MANILA (Reuters) - Philippine soldiers battled a group of about 120 Muslim rebels linked to Islamic State in a ten-hour assault on a southern island that killed 23 people, an army spokesman said on Sunday.
Major Filemon Tan said the military attacked a stronghold of Abu Sayyaf rebels on the island of Basilan led by Isnilon Hapilon, an insurgent for whom the U.S. State Department has offered a bounty of up to $5 million.
“I can confirm 18 soldiers were killed and 53 were wounded,” Tan said, adding that five militants, including a Moroccan, Mohammad Khattab, and Ubaida, a son of Hapilon, were killed in Saturday’s incident, which wounded 20 rebels.
There was no immediate statement from the small but violent Abu Sayyaf group, which is known for extortion, kidnappings, beheadings and bombings, and is one of the brutal Muslim rebel factions in the south of the largely Christian Philippines.
The group has posted videos on social media sites pledging allegiance to Islamic State militants in Iraq and Syria, which have attracted foreign fighters from Southeast Asia, the Middle East and North Africa to the troubled Philippine south.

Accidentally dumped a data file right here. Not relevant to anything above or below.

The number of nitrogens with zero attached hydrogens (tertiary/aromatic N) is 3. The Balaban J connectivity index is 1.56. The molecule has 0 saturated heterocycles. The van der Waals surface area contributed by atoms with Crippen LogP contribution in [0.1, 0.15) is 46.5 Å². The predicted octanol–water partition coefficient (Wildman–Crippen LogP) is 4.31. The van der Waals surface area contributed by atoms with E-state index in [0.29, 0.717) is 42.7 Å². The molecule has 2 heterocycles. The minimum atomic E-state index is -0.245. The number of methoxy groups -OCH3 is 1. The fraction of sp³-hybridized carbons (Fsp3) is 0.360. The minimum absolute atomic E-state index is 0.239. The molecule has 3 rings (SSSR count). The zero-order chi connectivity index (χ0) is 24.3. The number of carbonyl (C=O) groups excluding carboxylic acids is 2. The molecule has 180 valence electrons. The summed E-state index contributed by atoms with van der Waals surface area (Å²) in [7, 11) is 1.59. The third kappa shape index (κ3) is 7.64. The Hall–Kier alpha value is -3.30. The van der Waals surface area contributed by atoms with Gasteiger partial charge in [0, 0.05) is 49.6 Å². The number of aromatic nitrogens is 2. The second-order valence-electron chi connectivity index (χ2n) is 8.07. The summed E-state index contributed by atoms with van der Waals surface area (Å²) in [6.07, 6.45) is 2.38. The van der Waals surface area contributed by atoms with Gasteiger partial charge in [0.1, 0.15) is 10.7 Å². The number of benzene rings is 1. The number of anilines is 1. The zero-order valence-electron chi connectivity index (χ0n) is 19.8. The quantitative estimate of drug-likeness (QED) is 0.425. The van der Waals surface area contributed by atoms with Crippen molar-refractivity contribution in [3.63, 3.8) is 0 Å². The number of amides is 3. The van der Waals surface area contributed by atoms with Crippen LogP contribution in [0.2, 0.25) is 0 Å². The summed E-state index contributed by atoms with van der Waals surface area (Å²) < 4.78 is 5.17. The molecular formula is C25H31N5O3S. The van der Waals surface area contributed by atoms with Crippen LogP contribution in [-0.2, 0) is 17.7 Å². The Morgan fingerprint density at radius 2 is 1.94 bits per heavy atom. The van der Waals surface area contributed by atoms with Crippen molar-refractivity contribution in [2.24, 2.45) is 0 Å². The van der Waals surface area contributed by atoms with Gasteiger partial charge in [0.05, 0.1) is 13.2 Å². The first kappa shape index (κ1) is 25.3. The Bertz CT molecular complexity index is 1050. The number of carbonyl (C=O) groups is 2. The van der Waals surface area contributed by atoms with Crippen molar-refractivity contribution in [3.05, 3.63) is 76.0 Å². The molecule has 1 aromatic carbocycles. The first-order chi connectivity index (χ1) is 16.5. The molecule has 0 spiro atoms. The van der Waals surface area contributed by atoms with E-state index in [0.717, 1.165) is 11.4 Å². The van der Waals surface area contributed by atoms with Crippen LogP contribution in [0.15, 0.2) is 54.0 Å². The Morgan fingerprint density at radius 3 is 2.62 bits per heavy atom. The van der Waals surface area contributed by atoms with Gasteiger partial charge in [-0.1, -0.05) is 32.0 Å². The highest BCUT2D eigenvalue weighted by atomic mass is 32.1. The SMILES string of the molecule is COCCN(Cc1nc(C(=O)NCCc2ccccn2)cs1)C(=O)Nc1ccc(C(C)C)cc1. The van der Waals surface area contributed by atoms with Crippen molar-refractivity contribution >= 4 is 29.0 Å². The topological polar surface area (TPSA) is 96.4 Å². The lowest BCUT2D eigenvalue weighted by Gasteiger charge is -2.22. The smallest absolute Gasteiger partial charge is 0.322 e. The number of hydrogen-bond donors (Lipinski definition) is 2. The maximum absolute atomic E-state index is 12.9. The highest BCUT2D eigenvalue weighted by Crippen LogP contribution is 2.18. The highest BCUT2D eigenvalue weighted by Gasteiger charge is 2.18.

The army has stepped up its offensive against the rebels since November, Tan said, when President Benigno Aquino ordered it to hunt down Abu Sayyaf over the kidnapping and execution of foreign nationals.
On the nearby island of Jolo, the rebels on Friday released an Italian man from six months of captivity. Troops were also on alert as another Abu Sayyaf faction threatened to execute two Canadians and a Norwegian tourists after a ransom deadline expired.
In March 2014, the government signed a peace deal with the largest Muslim rebel group, the Moro Islamic Liberation Front, promising to grant autonomy in the south and ending a 45-year conflict that killed 120,000 people and displaced 2 million.
Reporting by Manuel Mogato Editing by Clarence Fernandez